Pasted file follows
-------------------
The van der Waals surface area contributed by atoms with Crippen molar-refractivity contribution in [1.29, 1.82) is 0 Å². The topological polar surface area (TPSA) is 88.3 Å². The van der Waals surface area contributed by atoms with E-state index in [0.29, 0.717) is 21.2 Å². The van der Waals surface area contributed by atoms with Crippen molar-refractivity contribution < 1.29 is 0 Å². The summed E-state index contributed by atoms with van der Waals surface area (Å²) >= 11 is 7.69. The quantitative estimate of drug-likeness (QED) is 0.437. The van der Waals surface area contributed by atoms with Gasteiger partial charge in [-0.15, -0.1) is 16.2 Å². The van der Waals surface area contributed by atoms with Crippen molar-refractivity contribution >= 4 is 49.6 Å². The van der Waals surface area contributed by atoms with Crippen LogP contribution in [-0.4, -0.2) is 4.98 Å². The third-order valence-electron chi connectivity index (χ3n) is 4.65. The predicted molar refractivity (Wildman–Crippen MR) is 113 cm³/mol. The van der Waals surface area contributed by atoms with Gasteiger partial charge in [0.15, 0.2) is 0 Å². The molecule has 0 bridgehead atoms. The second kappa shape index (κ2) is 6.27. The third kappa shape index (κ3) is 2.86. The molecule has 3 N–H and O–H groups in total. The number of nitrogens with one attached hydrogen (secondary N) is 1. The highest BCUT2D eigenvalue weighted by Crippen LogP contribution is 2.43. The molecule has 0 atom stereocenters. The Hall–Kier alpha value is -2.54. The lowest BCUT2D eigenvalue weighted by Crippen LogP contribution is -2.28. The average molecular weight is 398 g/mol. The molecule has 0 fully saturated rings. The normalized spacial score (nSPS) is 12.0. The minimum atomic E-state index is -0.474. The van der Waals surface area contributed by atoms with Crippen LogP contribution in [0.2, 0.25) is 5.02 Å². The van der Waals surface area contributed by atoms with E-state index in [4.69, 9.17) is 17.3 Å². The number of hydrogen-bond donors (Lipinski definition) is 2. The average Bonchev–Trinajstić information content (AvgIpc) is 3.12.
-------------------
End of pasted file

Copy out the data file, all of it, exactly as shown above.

The van der Waals surface area contributed by atoms with Crippen molar-refractivity contribution in [1.29, 1.82) is 0 Å². The topological polar surface area (TPSA) is 88.3 Å². The van der Waals surface area contributed by atoms with E-state index in [0.29, 0.717) is 21.2 Å². The van der Waals surface area contributed by atoms with Crippen molar-refractivity contribution < 1.29 is 0 Å². The summed E-state index contributed by atoms with van der Waals surface area (Å²) >= 11 is 7.69. The quantitative estimate of drug-likeness (QED) is 0.437. The van der Waals surface area contributed by atoms with Gasteiger partial charge in [-0.15, -0.1) is 16.2 Å². The van der Waals surface area contributed by atoms with Crippen molar-refractivity contribution >= 4 is 49.6 Å². The van der Waals surface area contributed by atoms with Crippen LogP contribution in [-0.4, -0.2) is 4.98 Å². The third-order valence-electron chi connectivity index (χ3n) is 4.65. The predicted molar refractivity (Wildman–Crippen MR) is 113 cm³/mol. The van der Waals surface area contributed by atoms with Gasteiger partial charge in [0.15, 0.2) is 0 Å². The molecule has 0 bridgehead atoms. The second kappa shape index (κ2) is 6.27. The third kappa shape index (κ3) is 2.86. The molecule has 3 N–H and O–H groups in total. The number of nitrogens with one attached hydrogen (secondary N) is 1. The highest BCUT2D eigenvalue weighted by Crippen LogP contribution is 2.43. The molecule has 0 atom stereocenters. The Hall–Kier alpha value is -2.54. The lowest BCUT2D eigenvalue weighted by Crippen LogP contribution is -2.28. The average molecular weight is 398 g/mol. The molecule has 0 fully saturated rings. The normalized spacial score (nSPS) is 12.0. The minimum atomic E-state index is -0.474. The van der Waals surface area contributed by atoms with Crippen LogP contribution in [0.2, 0.25) is 5.02 Å². The van der Waals surface area contributed by atoms with E-state index in [4.69, 9.17) is 17.3 Å². The number of hydrogen-bond donors (Lipinski definition) is 2. The average Bonchev–Trinajstić information content (AvgIpc) is 3.12.